“Morality” ties the ingredient (in the form of the ship’s self destruct sequence) in nicely to the ultimate moral dilemma – as long as the Medusa doesn’t trigger it earlier. If she does, of course, that sets up yet another (possibly overlapping) exciting sequence. Of the two, this use seems superior.

    The Affluent Panhandler of both entries is problematic as an ingredient. In both, the affluence of the panhandler is minimally relevant at best. Worse, neither actually panhandle! Binjun comes closest, but his demands for money are more of a (perhaps unreasonable) attempt at debt-collection. The panhandlers’ roles are important and the characters are good (especially Binjun), but the ingredient-usage simply isn’t.

    I’m pretty sure that “Catalyst” intends for the Dread Virago to be the Phobic Medusa, although they are never actually called that. The phobic part is quite clever; the creatures spread an irrational and overpowering fear. The problem is, even with the name, “virago,” giving them a connotation of violent female traits (and what does that even mean in this context?), the leap from there to medusa is very long. Too long for me to make, at any rate. And, in case the idea of being “petrified from fear” was supposed to come up, I will point out that no subjects of the fear-effect are ever described as being frozen with fright. Indeed, they all very specifically remain mobile.

    In contrast, the Phobic Medusa in “Morality” really does provide a genre-appropriate (and really creepy) petrification effect. Added to that, having the Medusa-bot’s poorly-calibrated threat assessment algorithm trigger her defensive (offensive) protocols is a bit of pure briliance. This, alone, would make for a very well done ingredient. The fact that the Medusa’s role is so integral to the adventure elevates it further.

    Regrettably, “Mortality” offers nothing particularly memorable – or even identifiable, really – in the way of an Indignant Retort. “Catalyst” at least gives us King’s last communication, but its only function is as background color.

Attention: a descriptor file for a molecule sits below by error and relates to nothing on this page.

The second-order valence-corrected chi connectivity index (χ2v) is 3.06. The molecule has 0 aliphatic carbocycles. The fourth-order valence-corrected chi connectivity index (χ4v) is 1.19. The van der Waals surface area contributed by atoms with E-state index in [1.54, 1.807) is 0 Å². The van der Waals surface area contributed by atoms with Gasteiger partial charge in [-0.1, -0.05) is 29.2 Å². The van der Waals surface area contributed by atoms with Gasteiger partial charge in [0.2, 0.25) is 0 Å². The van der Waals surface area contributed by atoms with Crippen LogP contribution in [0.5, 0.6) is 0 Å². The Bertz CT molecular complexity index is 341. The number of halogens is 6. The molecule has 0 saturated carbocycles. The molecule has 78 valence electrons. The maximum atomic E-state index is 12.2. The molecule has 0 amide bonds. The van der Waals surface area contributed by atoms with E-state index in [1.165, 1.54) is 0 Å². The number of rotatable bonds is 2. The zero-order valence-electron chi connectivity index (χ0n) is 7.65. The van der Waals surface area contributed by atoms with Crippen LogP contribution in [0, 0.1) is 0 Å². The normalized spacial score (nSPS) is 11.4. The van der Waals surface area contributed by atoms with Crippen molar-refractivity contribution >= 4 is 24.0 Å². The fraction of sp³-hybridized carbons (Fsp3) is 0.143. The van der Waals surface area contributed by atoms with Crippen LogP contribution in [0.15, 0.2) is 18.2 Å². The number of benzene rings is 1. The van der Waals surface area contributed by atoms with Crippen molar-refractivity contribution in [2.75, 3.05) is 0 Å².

I am a little confused about just what the Dirty Secret in “Catalyst” is. Presumably, it is the Dread Virago in King’s dirty apartment, but the Dread Virago itself is smelly, not dirty. And the importance of the apartment’s dirtiness, while not entirely absent, is fairly subdued.

    On the other hand, “Morality” hangs its Dirty Secret (DelphiCorp’s insertion and activation of the Medusa on the Seriphus) over the entire adventure – ever-present and impossible to ignore.

    Finally, there’s the Pure Sample. In “Morality,” it comes in the form of Medusa’s code. As such, it is basically just a Macguffin, though its tie-in to the moral predicament helps redeem it.

    Meanwhile, Sayer’s Dread Virago in “Catalyst” also seems a weak use of the ingredient at first, but the possibility that the sample might actually be able to be used to make an effective cure strengthens its importance to the adventure manyfold.

    Reckoning:

    So that’s an even split of 3 to 3, with one ingredient being used equally poorly in both entries.

    Which brings us back to the qualities of the adventures, themselves. hawkeyefan did well in that regard, but MortalPlague did even better.

    What can I say? @hawkeyefan, you’ve got good vision (in the long run, that’ll be your greatest strength, I think) and you came [i]very[i] close to knocking off a former IRON DM in this round. A little more regard for the parameters of the competition and a little more polish – even just one ingredient integrated a little better – and I think at least two of these judgements might have tilted your way.

    This time, though, @MortalPlague shows how an IRON DM gets it done and advances, by unanimous decision, to the Championship Round.
    Last edited by Rune; Tuesday, 16th October, 2018 at 08:14 AM.

  3. #63
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    Thanks, @Rune! Sorry I jumped the gun on my reply to the earlier judgments...since it had already been decided, I wasn’t sure if the third would be needed.

    I commented on the word count issue above, and most of the other concerns, but one thing to add is that medusa is also a word for a kind of jellyfish, typically the umbrella-like ones with stinging tentacles. And the dirty secret was Sayer’s experimentation with it.